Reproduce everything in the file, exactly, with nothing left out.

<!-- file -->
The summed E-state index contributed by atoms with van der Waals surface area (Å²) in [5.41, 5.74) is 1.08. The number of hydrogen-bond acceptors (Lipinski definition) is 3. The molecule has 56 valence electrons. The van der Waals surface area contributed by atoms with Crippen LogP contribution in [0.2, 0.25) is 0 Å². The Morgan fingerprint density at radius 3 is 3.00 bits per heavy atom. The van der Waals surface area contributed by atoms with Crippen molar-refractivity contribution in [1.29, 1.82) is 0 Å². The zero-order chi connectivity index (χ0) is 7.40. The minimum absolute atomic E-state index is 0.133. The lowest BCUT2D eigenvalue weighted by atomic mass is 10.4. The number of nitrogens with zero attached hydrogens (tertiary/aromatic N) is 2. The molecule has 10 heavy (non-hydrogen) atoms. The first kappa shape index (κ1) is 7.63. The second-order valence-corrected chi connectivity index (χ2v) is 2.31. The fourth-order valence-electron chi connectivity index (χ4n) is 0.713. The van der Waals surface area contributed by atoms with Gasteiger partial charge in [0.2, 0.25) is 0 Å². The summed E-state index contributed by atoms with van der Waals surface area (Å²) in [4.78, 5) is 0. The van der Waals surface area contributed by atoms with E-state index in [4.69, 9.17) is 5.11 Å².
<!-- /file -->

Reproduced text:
The summed E-state index contributed by atoms with van der Waals surface area (Å²) in [5.41, 5.74) is 1.08. The number of hydrogen-bond acceptors (Lipinski definition) is 3. The molecule has 56 valence electrons. The van der Waals surface area contributed by atoms with Crippen LogP contribution in [0.2, 0.25) is 0 Å². The Morgan fingerprint density at radius 3 is 3.00 bits per heavy atom. The van der Waals surface area contributed by atoms with Crippen molar-refractivity contribution in [1.29, 1.82) is 0 Å². The zero-order chi connectivity index (χ0) is 7.40. The minimum absolute atomic E-state index is 0.133. The lowest BCUT2D eigenvalue weighted by atomic mass is 10.4. The number of nitrogens with zero attached hydrogens (tertiary/aromatic N) is 2. The molecule has 10 heavy (non-hydrogen) atoms. The first kappa shape index (κ1) is 7.63. The second-order valence-corrected chi connectivity index (χ2v) is 2.31. The fourth-order valence-electron chi connectivity index (χ4n) is 0.713. The van der Waals surface area contributed by atoms with Gasteiger partial charge in [0.2, 0.25) is 0 Å². The summed E-state index contributed by atoms with van der Waals surface area (Å²) in [4.78, 5) is 0. The van der Waals surface area contributed by atoms with E-state index in [4.69, 9.17) is 5.11 Å².